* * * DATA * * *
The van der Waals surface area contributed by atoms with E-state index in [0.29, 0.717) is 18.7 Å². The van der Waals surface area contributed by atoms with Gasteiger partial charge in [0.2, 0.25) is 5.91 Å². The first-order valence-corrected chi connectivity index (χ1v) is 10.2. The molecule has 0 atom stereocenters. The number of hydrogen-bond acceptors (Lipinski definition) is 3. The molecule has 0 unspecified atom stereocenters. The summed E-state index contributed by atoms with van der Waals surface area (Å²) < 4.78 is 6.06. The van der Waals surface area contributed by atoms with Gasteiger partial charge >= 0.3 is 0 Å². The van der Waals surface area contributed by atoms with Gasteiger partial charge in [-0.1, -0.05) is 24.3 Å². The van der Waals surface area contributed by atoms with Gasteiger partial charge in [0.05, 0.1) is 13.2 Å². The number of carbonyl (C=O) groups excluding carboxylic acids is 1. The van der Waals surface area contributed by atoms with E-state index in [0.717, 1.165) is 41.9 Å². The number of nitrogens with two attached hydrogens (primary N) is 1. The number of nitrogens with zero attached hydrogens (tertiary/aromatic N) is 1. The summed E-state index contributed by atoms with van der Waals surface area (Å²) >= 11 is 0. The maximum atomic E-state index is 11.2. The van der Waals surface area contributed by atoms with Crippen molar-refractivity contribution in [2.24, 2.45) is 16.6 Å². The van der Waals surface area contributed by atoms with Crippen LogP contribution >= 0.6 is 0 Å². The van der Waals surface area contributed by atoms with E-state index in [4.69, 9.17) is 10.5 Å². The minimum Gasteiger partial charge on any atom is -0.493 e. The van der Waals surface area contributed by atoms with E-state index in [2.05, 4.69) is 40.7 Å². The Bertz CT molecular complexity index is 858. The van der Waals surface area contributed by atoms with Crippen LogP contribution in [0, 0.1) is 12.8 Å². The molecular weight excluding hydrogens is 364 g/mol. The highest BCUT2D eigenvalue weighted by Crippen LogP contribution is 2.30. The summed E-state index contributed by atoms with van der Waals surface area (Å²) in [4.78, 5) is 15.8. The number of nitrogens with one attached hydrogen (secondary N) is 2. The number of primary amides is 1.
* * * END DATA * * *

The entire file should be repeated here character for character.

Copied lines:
The van der Waals surface area contributed by atoms with E-state index in [0.29, 0.717) is 18.7 Å². The van der Waals surface area contributed by atoms with Gasteiger partial charge in [0.2, 0.25) is 5.91 Å². The first-order valence-corrected chi connectivity index (χ1v) is 10.2. The molecule has 0 atom stereocenters. The number of hydrogen-bond acceptors (Lipinski definition) is 3. The molecule has 0 unspecified atom stereocenters. The summed E-state index contributed by atoms with van der Waals surface area (Å²) < 4.78 is 6.06. The van der Waals surface area contributed by atoms with Gasteiger partial charge >= 0.3 is 0 Å². The van der Waals surface area contributed by atoms with Gasteiger partial charge in [-0.1, -0.05) is 24.3 Å². The van der Waals surface area contributed by atoms with Gasteiger partial charge in [0.05, 0.1) is 13.2 Å². The number of carbonyl (C=O) groups excluding carboxylic acids is 1. The van der Waals surface area contributed by atoms with E-state index in [0.717, 1.165) is 41.9 Å². The number of nitrogens with two attached hydrogens (primary N) is 1. The number of nitrogens with zero attached hydrogens (tertiary/aromatic N) is 1. The summed E-state index contributed by atoms with van der Waals surface area (Å²) >= 11 is 0. The maximum atomic E-state index is 11.2. The van der Waals surface area contributed by atoms with Crippen molar-refractivity contribution in [2.24, 2.45) is 16.6 Å². The van der Waals surface area contributed by atoms with Crippen LogP contribution >= 0.6 is 0 Å². The van der Waals surface area contributed by atoms with E-state index in [4.69, 9.17) is 10.5 Å². The minimum Gasteiger partial charge on any atom is -0.493 e. The van der Waals surface area contributed by atoms with E-state index in [2.05, 4.69) is 40.7 Å². The Bertz CT molecular complexity index is 858. The van der Waals surface area contributed by atoms with Crippen LogP contribution in [0, 0.1) is 12.8 Å². The molecular weight excluding hydrogens is 364 g/mol. The highest BCUT2D eigenvalue weighted by Crippen LogP contribution is 2.30. The summed E-state index contributed by atoms with van der Waals surface area (Å²) in [4.78, 5) is 15.8. The number of nitrogens with one attached hydrogen (secondary N) is 2. The number of primary amides is 1.